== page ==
Charlie Puth on His Geeky YouTube Beginnings and Chart-Topping Paul Walker Tribute Anthem
The fresh-faced Jersey native is all the rage with two hit songs, including the heartrending theme to Furious 7. He opens up about his unlikely rise and global smash.
That voice making grown men cry at the end of Furious 7? It belongs to 23-year-old singer-songwriter Charlie Puth, a New Jersey native and Josh Hutcherson look-alike whose beginnings mirror those of another fresh-faced crooner that rocketed from YouTube discovery to recording wunderkind practically overnight.
The difference: Justin Bieber didn’t launch his career by also penning and producing hits out of the gate. “See You Again,” Puth’s collaboration with Atlantic Records labelmate Wiz Khalifa, reached No. 1 on iTunes in three-dozen countries, while its video notched millions of views in less than 12 hours. Not bad for a newbie fresh out of music school.
“I say the word ‘insane’ a lot and I’m going to say it again,” Puth exhaled over the phone from Los Angeles, where he’s now a newly permanent Angeleno. “This whole thing has been insane.”
While studying to be a jazz pianist on a Berklee College of Music scholarship, Puth signed with Ellen DeGeneres’s record label before his 20th birthday after earning notice with a YouTube cover of Adele’s “Someone Like You.” He graduated just over a year ago, but not before switching his focus to pop music and building a YouTube following out of his dorm room by recording a mix of cover videos and his own original songs. He moved back in with his parents while plotting a cross-country move to L.A., taking a few chance shots that came his way.
“See You Again,” the tear-jerking theme to Universal’s behemoth $147 million opener Furious 7, was one of those shots. The studio and Atlantic Records were looking for a song that would fit Vin Diesel’s emotional send-off to Paul Walker that caps the Fast & Furious sequel—a scene rewritten after Walker’s tragic death.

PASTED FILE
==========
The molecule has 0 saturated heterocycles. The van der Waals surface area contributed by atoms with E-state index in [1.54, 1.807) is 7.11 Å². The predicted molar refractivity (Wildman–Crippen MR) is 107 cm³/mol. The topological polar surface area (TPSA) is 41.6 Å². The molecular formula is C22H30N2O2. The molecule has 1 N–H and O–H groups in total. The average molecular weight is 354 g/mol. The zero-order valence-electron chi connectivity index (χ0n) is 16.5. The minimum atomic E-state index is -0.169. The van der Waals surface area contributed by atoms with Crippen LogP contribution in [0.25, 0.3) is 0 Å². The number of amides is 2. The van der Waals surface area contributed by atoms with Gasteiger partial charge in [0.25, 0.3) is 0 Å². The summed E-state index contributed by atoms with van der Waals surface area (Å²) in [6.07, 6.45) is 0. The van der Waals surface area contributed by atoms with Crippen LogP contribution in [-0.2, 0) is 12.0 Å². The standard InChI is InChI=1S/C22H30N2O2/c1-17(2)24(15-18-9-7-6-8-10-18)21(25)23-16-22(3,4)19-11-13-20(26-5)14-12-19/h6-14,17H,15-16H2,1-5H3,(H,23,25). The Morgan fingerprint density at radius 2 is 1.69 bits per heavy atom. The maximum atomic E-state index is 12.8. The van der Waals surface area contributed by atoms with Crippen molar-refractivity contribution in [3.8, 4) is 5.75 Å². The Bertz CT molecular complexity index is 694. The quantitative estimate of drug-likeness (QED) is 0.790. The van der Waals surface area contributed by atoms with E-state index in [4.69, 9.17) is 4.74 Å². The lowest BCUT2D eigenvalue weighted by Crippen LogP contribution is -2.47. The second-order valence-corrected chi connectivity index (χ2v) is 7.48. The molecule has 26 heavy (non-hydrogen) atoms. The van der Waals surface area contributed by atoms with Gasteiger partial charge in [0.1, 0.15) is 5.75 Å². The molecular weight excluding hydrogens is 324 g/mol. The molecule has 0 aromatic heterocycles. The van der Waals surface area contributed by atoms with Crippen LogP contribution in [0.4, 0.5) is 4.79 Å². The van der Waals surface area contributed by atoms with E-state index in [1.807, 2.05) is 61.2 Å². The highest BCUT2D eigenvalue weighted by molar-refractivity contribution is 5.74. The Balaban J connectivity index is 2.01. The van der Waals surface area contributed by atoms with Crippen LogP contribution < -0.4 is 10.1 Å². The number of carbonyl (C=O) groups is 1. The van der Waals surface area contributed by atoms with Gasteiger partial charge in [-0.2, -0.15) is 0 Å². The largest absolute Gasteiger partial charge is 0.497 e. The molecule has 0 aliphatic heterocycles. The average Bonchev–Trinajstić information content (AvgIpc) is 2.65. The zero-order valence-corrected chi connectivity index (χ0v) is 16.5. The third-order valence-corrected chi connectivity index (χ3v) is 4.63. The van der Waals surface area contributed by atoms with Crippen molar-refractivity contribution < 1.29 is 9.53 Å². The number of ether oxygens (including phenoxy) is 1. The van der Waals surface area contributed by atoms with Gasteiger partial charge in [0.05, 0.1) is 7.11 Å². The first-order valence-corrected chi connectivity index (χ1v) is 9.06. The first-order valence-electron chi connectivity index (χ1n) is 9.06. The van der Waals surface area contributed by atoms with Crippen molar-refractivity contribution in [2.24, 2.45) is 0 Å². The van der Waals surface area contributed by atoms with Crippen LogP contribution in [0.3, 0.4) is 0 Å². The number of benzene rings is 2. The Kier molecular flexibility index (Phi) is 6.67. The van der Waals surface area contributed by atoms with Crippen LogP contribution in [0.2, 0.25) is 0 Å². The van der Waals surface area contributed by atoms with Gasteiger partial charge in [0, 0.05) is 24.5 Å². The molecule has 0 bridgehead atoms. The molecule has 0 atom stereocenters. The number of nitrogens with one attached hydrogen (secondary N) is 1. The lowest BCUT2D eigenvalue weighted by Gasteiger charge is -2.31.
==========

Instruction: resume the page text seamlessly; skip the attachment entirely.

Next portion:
Days into one of his visits to L.A., Puth was matched up by his publisher with DJ Frank E, a producer who’d crafted hits for the likes of Flo Rida, Madonna, B.o.B., and Chris Brown. The two met for the first time in the studio and went to work. With no studio notes and no Atlantic record deal (yet), Puth knew only that he was penning a tribute for the film and its late star. Eleven minutes later, Puth says, they had a song.
“There are so many people writing, I never thought it would happen,” he said. “They have all the greats writing. I never thought they would take mine, but I took a whack at it. I still can’t believe it. I feel like I’m in a dream right now. I wrote it in 11 minutes—11 minutes and five seconds.”
Khalifa later added his own emotional verses to the track, although he and Puth didn’t meet in person until right before their appearance last month on Jimmy Fallon. “We met for the first time in Philadelphia in a rehearsal room,” Puth said. “I thought it was insane. All of this is insane.”
They also performed together on Revolt TV and filmed the music video, which Vin Diesel posted to his massive Facebook following on Sunday. The upload has over 34 million views and counting.
“I think it’s one of the most universal songs I’ve written,” said Puth, who was also inspired to write the song for a friend who had passed away. He uploaded an alternate version with fuller-sung verses and no Khalifa lyrics to his Soundcloud this week. “I wanted a full version that was all me, for myself, and for my friend, too.”